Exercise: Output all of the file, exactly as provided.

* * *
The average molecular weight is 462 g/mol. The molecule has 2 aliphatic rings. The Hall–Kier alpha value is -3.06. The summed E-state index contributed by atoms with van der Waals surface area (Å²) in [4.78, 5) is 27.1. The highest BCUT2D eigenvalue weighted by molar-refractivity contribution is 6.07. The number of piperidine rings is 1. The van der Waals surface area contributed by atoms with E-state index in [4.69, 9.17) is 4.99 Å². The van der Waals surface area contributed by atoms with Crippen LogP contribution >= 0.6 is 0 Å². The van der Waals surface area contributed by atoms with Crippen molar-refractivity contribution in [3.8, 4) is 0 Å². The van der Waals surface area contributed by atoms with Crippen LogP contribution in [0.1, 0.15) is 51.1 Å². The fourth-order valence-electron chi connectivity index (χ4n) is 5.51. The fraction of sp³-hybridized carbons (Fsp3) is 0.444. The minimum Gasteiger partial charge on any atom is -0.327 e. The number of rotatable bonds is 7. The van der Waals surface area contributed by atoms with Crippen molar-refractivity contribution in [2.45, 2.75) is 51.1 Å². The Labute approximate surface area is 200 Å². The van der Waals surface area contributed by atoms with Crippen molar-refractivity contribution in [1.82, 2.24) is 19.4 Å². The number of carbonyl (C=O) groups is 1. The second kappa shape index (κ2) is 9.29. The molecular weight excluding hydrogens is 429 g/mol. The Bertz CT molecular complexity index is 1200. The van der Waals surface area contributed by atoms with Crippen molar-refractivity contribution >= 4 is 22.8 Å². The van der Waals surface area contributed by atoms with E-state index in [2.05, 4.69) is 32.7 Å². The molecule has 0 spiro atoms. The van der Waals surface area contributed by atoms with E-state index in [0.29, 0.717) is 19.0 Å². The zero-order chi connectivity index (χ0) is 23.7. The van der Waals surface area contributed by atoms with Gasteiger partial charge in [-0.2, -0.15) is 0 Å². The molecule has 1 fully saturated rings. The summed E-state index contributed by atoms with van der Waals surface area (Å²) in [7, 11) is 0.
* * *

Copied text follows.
The average molecular weight is 462 g/mol. The molecule has 2 aliphatic rings. The Hall–Kier alpha value is -3.06. The summed E-state index contributed by atoms with van der Waals surface area (Å²) in [4.78, 5) is 27.1. The highest BCUT2D eigenvalue weighted by molar-refractivity contribution is 6.07. The number of piperidine rings is 1. The van der Waals surface area contributed by atoms with E-state index in [4.69, 9.17) is 4.99 Å². The van der Waals surface area contributed by atoms with Crippen LogP contribution >= 0.6 is 0 Å². The van der Waals surface area contributed by atoms with Crippen molar-refractivity contribution in [3.8, 4) is 0 Å². The van der Waals surface area contributed by atoms with Crippen LogP contribution in [0.1, 0.15) is 51.1 Å². The fourth-order valence-electron chi connectivity index (χ4n) is 5.51. The fraction of sp³-hybridized carbons (Fsp3) is 0.444. The minimum Gasteiger partial charge on any atom is -0.327 e. The number of rotatable bonds is 7. The van der Waals surface area contributed by atoms with Crippen molar-refractivity contribution in [2.45, 2.75) is 51.1 Å². The Labute approximate surface area is 200 Å². The van der Waals surface area contributed by atoms with Crippen molar-refractivity contribution in [1.82, 2.24) is 19.4 Å². The number of carbonyl (C=O) groups is 1. The second kappa shape index (κ2) is 9.29. The molecular weight excluding hydrogens is 429 g/mol. The Bertz CT molecular complexity index is 1200. The van der Waals surface area contributed by atoms with Crippen molar-refractivity contribution >= 4 is 22.8 Å². The van der Waals surface area contributed by atoms with E-state index in [2.05, 4.69) is 32.7 Å². The molecule has 0 spiro atoms. The van der Waals surface area contributed by atoms with E-state index in [0.29, 0.717) is 19.0 Å². The zero-order chi connectivity index (χ0) is 23.7. The van der Waals surface area contributed by atoms with Gasteiger partial charge in [-0.2, -0.15) is 0 Å². The molecule has 1 fully saturated rings. The summed E-state index contributed by atoms with van der Waals surface area (Å²) in [7, 11) is 0.